# floating-point

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## floating-point

(programming, mathematics)
A number representation consisting of a mantissa, M, an exponent, E, and a radix (or "base"). The number represented is M*R^E where R is the radix.

In science and engineering, exponential notation or scientific notation uses a radix of ten so, for example, the number 93,000,000 might be written 9.3 x 10^7 (where ^7 is superscript 7).

In computer hardware, floating point numbers are usually represented with a radix of two since the mantissa and exponent are stored in binary, though many different representations could be used. The IEEE specify a standard representation which is used by many hardware floating-point systems. Non-zero numbers are normalised so that the binary point is immediately before the most significant bit of the mantissa. Since the number is non-zero, this bit must be a one so it need not be stored. A fixed "bias" is added to the exponent so that positive and negative exponents can be represented without a sign bit. Finally, extreme values of exponent (all zeros and all ones) are used to represent special numbers like zero and positive and negative infinity.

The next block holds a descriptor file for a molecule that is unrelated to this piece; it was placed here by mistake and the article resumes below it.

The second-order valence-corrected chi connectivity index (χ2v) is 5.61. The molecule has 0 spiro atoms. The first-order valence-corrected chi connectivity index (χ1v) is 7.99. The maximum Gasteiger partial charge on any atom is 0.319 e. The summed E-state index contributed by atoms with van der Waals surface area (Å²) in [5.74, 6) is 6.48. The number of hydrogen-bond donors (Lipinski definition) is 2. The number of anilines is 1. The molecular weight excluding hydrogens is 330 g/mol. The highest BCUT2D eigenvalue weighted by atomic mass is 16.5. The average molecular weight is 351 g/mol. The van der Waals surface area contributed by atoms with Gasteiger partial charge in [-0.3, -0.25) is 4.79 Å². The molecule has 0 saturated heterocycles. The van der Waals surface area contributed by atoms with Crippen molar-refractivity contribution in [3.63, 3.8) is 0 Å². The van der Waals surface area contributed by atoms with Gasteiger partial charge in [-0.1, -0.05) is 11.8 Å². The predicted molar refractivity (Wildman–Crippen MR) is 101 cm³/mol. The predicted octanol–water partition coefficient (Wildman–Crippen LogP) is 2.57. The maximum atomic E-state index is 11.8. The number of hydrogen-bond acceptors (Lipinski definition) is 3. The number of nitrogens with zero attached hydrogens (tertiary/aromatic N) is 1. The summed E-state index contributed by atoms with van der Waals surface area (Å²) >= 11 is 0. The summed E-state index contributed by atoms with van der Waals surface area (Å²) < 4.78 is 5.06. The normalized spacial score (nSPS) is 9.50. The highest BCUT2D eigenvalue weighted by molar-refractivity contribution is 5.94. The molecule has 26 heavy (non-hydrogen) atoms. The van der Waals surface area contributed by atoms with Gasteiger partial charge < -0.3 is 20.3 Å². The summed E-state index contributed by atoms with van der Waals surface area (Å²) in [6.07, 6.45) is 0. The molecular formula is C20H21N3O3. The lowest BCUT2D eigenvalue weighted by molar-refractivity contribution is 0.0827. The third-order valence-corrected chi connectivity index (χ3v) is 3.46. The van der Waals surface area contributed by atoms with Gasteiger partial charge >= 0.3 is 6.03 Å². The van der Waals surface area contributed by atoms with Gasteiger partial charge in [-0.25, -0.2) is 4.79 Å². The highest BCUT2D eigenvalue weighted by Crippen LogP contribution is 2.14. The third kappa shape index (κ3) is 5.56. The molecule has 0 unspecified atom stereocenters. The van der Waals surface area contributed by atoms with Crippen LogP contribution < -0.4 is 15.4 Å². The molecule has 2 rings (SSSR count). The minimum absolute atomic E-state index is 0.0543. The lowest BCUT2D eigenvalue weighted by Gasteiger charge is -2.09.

Opposite: fixed-point.
References in periodicals archive ?
L1 and L2 are the values from the initial floating-point and final block floating-point version of the solution
The initial 32bit floating-point solution is considered to be the benchmark.
If we approximate the GPUs FLOPS (floating-point operations per second) with the bandwidth we see just how little compute potential of the GPU is used.
The novelty presented in this paper is using the block floating-point arithmetic in an area where it is not usually applied.
D'Hollander, "High-level synthesis optimization for blocked floating-point matrix multiplication", ACM SIGARCH Computer Architecture News, vol.
Bauer, "Realization of block floating-point digital filters and application to block implementations", IEEE Trans.
Floating-Point. Floating-point arithmetic instructions in CUDA GPUs comply with 754-2008 IEEE Standard for Floating-Point Arithmetic [28].